History is the only class I’ve ever failed. Seriously. It was the summer of 1984 and I was enrolled in a history class that met every weekday at 8:00 a.m. I might have made it to three classes the entire session. (I remember waking up around 11:00 in the morning, having had a vivid dream that I was in class …) The ungodly start time, coupled with the fact that I found it atrociously boring at the tender age of 17, deprived me of any motivation at all to attend. I couldn’t have cared any less than I already did about history or that class.
Since those reckless days, I have grown up and learned a lot about the importance of knowing what people before me have experienced, learned, and accomplished. Knowing history allows us the luxury of not having to reinvent the proverbial wheel. If we’re smart, we look at history and learn not to repeat the same dumb mistakes. At least, that is our hope.
I grew up in a Baptist church, but I really never learned anything about Baptist history and tradition. I knew about missions, and my dream as a child was to be a missionary in Spain. (I figured we could get there quickly by boat from my home along the coast.) I participated in GA’s and I sang with my mother for revival meetings all across our northeastern North Carolina region. No one ever told me about the earliest Baptists who fought and died for the separation of church and state or taught me what that meant. As a matter of fact, where I grew up, there wasn’t much of any separation of church and state. We prayed at school the same way we prayed at church. We recited the Pledge of Allegiance at school and sang “America, the Beautiful” at church. I was a Baptist, but I had no knowledge of what that meant in a denominational sense, other than that we “get dunked.”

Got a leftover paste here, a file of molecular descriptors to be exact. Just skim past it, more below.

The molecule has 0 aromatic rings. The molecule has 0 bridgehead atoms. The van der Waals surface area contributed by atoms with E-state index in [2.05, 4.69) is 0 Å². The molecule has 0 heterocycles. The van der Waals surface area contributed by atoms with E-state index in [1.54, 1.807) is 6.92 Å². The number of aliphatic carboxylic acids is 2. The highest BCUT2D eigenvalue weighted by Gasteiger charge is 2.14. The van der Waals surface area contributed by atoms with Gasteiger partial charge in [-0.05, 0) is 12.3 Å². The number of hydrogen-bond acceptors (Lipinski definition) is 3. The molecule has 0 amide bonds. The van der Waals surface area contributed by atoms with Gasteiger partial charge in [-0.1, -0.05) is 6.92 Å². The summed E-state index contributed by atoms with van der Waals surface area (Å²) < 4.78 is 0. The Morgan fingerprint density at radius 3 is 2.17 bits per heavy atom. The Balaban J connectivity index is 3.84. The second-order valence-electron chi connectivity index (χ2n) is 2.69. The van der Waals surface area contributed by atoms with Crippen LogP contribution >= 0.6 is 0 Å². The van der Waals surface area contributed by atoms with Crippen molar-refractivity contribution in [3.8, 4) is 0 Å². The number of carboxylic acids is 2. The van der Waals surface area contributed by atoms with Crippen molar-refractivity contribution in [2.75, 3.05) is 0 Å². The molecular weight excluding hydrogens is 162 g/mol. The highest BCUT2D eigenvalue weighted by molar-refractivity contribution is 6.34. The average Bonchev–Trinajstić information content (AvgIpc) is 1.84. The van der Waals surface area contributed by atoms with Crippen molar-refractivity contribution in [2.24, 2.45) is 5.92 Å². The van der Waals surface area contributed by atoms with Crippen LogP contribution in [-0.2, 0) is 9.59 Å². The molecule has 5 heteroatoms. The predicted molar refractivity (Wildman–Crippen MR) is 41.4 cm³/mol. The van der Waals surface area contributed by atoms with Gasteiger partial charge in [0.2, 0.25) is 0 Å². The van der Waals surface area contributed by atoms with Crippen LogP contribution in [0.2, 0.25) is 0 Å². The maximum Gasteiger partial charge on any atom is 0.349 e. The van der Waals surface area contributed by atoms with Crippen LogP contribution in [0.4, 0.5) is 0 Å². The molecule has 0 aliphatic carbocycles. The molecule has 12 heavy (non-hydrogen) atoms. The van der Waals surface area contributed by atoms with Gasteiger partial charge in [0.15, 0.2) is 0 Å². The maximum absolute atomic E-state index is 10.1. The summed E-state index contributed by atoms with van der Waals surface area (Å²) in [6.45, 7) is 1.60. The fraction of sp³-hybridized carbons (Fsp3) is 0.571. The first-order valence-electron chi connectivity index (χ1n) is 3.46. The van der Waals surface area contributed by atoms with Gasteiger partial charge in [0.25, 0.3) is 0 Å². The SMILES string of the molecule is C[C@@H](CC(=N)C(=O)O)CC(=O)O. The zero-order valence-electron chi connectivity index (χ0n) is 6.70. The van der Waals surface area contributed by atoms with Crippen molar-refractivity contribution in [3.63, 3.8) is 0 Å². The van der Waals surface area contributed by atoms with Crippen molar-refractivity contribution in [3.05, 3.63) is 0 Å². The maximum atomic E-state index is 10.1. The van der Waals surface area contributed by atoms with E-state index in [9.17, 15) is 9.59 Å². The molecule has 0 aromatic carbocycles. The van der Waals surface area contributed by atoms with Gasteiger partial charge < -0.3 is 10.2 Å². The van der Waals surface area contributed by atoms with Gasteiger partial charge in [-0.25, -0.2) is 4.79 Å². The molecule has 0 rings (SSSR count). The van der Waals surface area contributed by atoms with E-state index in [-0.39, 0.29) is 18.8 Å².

In light of the recent attempt in North Carolina to pass legislation that would allow our state to establish a state religion – and my attendance at a private Baptist university – I looked online for a Baptist historical perspective on the subject. One article by Bruce Gourley seemed to speak to my experience. The concept of Christian Nationalism isn’t new at all for me – and likely not for anyone who grew up in an evangelical religious culture in the rural South. For those of us who are Baptists, however, it strikes me as being extremely important to understand how certain ideas and sentiments crept into our practice of faith and how some of those ideas are entirely un-Baptist.
For those who are members of Baptist churches, here is a link to a biography of a man who shaped our denominational beliefs and established the first Baptist church in America: Roger Williams.
It’s a free lesson in Baptist history. And you don’t have to attend an 8:00 a.m. class to learn it. You’re welcome.